It’s not too often that a band can outdo itself before it even takes the stage, but that is exactly what Mutemath did last Friday night at 4th and B.
After a six-song opening set by Nashville folktronica band Canon Blue, the crowd anxiously awaited the arrival of Mutemath. With everyone’s eyes transfixed by the colorful backdrop behind the stage, a drum cadence could be heard looming from the back of the venue. Soon, the audience’s eyes turned to see Mutemath processing through the crowd, parting them like the Red Sea. The military-like cadence of cymbals, a bass drum, and a snare was just the first sign of how unpredictable this live performance would be.
The band members each took the stage and went to their instruments. As a sign of things to come, drummer Darren King put on his trademark headphones, violently duct-taping them to his head. Given how much frenetic energy he played with, it is no wonder that he needed to strap himself in.
Mutemath launched right into “Odd Soul,” the title track from its 2011 album. The funky, bluesy, and gritty sounds of the song, very reminiscent of The Black Keys, brought the crowd roaring to life. “I’m an odd soul, ahh yes, an odd soul,” sang Paul Meany as Roy Mitchell-Cardenas (looking like he could grace the cover of a 70’s classic rock album) laid down rich and heavy bass lines. Drummer Darren King played like Animal from Dr. Teeth and the Electric Mayhem, employing a raw intensity similar to Jon Theodore (formerly of The Mars Volta).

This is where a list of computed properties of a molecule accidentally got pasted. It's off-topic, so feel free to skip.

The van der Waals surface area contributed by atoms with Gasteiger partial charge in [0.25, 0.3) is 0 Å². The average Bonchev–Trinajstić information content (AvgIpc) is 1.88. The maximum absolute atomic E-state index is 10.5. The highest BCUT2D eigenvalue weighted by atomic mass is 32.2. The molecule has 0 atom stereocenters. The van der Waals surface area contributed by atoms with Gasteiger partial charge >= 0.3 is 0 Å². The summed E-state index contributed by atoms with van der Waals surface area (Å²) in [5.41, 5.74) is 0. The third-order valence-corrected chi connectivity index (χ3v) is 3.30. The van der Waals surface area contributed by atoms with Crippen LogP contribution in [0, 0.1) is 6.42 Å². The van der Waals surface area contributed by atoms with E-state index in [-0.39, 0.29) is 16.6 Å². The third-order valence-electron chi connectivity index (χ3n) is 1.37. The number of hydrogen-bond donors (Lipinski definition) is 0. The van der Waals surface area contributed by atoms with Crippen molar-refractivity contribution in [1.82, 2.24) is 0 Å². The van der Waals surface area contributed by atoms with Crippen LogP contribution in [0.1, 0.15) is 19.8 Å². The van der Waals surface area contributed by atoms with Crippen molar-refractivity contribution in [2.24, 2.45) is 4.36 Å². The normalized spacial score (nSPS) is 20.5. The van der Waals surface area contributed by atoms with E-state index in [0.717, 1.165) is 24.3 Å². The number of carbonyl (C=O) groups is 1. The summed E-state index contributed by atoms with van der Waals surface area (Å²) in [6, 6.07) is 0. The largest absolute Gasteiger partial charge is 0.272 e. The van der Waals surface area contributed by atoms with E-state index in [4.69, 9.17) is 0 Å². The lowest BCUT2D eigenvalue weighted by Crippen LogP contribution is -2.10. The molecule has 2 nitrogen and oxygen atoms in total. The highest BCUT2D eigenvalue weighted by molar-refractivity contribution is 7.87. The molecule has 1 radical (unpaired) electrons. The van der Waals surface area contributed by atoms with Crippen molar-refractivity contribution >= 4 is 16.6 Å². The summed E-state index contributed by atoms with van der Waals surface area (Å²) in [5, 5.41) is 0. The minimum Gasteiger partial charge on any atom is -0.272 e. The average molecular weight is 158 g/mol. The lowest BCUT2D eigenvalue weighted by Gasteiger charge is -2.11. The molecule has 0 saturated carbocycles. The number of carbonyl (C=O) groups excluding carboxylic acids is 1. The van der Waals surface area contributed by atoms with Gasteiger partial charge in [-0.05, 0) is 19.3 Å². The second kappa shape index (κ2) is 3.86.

The majority of the set was culled from Odd Soul. The band members seemed to take great pleasure in playing those new songs, showcasing their musicianship on tracks like “Allies,” “Walking Paranoia,” psychedelic jam sessions on “Cavalries” and “Quarantine,” “All or Nothing,” which echoed of Radiohead, and “Equals,” with its subtle but prevalent electronic influence. During “Control,” an inflatable mattress was thrown into the crowd, prompting Paul Meany to leap from the top of the keyboard onto the mattress. Even when he fell off into the crowd and surfed back to the stage, he never missed a single beat. The band played for nearly two and a half hours, and the crowd was moving the entire time.
Concluding the night with “Typical,” their most well known song, Mutemath belted out the recognizable chorus as confetti filled the venue. It was a boisterous and mischievous affair indeed, and a night that really showcased how incredibly talented this band is.
Photos – Mutemath and Canon Blue at 4th & B – February 3, 2012